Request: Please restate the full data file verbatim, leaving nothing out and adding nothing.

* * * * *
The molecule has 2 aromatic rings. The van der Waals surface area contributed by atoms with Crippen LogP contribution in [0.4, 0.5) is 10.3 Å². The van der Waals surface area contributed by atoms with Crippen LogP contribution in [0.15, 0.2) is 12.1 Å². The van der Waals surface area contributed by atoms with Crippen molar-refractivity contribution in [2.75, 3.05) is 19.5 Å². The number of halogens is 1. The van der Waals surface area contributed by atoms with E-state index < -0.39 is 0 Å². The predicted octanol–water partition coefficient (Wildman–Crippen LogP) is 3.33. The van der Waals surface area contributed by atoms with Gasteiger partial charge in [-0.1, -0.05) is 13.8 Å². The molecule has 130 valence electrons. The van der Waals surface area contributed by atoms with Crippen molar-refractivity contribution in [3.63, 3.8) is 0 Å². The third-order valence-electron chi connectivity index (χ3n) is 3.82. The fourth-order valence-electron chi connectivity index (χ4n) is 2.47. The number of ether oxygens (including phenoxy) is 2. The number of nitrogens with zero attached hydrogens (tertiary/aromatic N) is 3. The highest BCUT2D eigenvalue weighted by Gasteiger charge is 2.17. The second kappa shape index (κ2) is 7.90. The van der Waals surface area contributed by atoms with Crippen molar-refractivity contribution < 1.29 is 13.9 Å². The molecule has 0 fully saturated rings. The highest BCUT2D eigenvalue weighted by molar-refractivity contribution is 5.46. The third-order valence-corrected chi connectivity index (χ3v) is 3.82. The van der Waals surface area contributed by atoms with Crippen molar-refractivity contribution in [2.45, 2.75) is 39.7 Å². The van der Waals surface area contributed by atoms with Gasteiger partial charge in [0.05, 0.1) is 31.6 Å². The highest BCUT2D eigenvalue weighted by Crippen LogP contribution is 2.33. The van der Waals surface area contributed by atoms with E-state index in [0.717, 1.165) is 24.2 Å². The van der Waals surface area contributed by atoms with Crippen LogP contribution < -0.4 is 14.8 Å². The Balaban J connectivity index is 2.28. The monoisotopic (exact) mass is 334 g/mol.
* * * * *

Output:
The molecule has 2 aromatic rings. The van der Waals surface area contributed by atoms with Crippen LogP contribution in [0.4, 0.5) is 10.3 Å². The van der Waals surface area contributed by atoms with Crippen LogP contribution in [0.15, 0.2) is 12.1 Å². The van der Waals surface area contributed by atoms with Crippen molar-refractivity contribution in [2.75, 3.05) is 19.5 Å². The number of halogens is 1. The van der Waals surface area contributed by atoms with E-state index < -0.39 is 0 Å². The predicted octanol–water partition coefficient (Wildman–Crippen LogP) is 3.33. The van der Waals surface area contributed by atoms with Gasteiger partial charge in [-0.1, -0.05) is 13.8 Å². The molecule has 130 valence electrons. The van der Waals surface area contributed by atoms with Crippen molar-refractivity contribution in [3.63, 3.8) is 0 Å². The third-order valence-electron chi connectivity index (χ3n) is 3.82. The fourth-order valence-electron chi connectivity index (χ4n) is 2.47. The number of ether oxygens (including phenoxy) is 2. The number of nitrogens with zero attached hydrogens (tertiary/aromatic N) is 3. The highest BCUT2D eigenvalue weighted by Gasteiger charge is 2.17. The second kappa shape index (κ2) is 7.90. The van der Waals surface area contributed by atoms with Crippen molar-refractivity contribution < 1.29 is 13.9 Å². The molecule has 0 fully saturated rings. The highest BCUT2D eigenvalue weighted by molar-refractivity contribution is 5.46. The third-order valence-corrected chi connectivity index (χ3v) is 3.82. The van der Waals surface area contributed by atoms with Crippen molar-refractivity contribution in [2.45, 2.75) is 39.7 Å². The van der Waals surface area contributed by atoms with Gasteiger partial charge in [0.05, 0.1) is 31.6 Å². The highest BCUT2D eigenvalue weighted by Crippen LogP contribution is 2.33. The van der Waals surface area contributed by atoms with E-state index in [0.717, 1.165) is 24.2 Å². The van der Waals surface area contributed by atoms with Crippen LogP contribution < -0.4 is 14.8 Å². The Balaban J connectivity index is 2.28. The monoisotopic (exact) mass is 334 g/mol.